2. It is definitely true that adoptive parents do not bond with their adopted child prior to adoption. During our adoption process we had pictures part of the time but it is not the same thing as carrying a child inside your body for 9 months. It just isn't. Having both biological children and an adopted child, I can say, FOR ME, that there was a difference.

    I loved my boys instantly - because I loved them before they were born. I had them with me 24/7 for 9 months and I bonded with them prior to ever seeing or holding them.

    My daughter was just handed to us in a cold, institutional Russian orphanage. She was 14 months old and crying. She was a stranger and we were strangers to her. I would be lying if I said I loved her. I didn't have any negative feelings; the feelings I had were positive, but it was surreal. It wasn't love. We were able to spend one afternoon with her. She was very charming and I remember laughing a lot. She was obviously thrilled to be getting attention and basked in it. I felt intense feelings of affection for her but not the love I had felt for my bio kids. Not the "I would step in front of a train for you" kind of love.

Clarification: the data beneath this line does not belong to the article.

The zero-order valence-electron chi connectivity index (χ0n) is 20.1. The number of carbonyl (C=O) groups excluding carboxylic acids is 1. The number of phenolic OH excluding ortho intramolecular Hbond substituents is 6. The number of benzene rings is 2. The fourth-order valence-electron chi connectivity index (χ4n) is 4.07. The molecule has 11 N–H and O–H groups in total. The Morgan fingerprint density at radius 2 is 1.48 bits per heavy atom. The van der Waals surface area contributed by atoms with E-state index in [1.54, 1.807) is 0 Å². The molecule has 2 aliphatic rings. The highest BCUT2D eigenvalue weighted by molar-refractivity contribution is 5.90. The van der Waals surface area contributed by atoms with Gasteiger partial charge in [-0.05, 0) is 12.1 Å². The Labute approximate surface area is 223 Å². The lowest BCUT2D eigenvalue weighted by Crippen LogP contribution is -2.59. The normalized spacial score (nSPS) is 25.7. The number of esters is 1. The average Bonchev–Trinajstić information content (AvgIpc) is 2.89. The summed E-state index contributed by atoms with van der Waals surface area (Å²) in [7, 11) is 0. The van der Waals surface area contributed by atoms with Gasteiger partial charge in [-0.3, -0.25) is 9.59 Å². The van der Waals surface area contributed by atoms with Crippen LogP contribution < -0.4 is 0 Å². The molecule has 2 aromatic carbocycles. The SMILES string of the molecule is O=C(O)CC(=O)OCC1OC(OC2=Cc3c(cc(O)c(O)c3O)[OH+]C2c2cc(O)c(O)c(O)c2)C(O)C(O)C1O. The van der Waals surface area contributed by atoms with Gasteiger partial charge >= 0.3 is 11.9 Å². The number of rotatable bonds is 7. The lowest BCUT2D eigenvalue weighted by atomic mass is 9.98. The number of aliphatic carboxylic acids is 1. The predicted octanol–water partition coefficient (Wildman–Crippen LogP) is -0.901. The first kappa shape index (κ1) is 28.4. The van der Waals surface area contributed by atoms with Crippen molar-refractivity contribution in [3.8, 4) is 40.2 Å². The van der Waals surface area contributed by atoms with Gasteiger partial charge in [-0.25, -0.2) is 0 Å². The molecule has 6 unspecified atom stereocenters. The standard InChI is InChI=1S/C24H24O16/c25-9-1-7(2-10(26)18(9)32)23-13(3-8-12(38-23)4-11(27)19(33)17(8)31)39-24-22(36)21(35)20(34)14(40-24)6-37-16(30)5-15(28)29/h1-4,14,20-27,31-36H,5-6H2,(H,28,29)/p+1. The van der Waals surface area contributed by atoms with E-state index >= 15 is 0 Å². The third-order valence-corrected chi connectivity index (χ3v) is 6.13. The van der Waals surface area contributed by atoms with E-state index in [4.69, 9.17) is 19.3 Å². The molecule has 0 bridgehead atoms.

We brought her home and she was violent at first. She banged her head against the floor and the wall. She pulled her hair out, she bit my (then) 2 year old son and me almost hourly. I know she was grieving and terrified but it didn't make it easier to love her. I felt so bad for her and wanted desperately to make her feel better but I didn't know how. I went to a therapist and got some advice on how to deal with the violence. It worked. We also found a Russian news station that would calm her down instantly - just the sound of the language. We had that on a lot until we didn't need it anymore.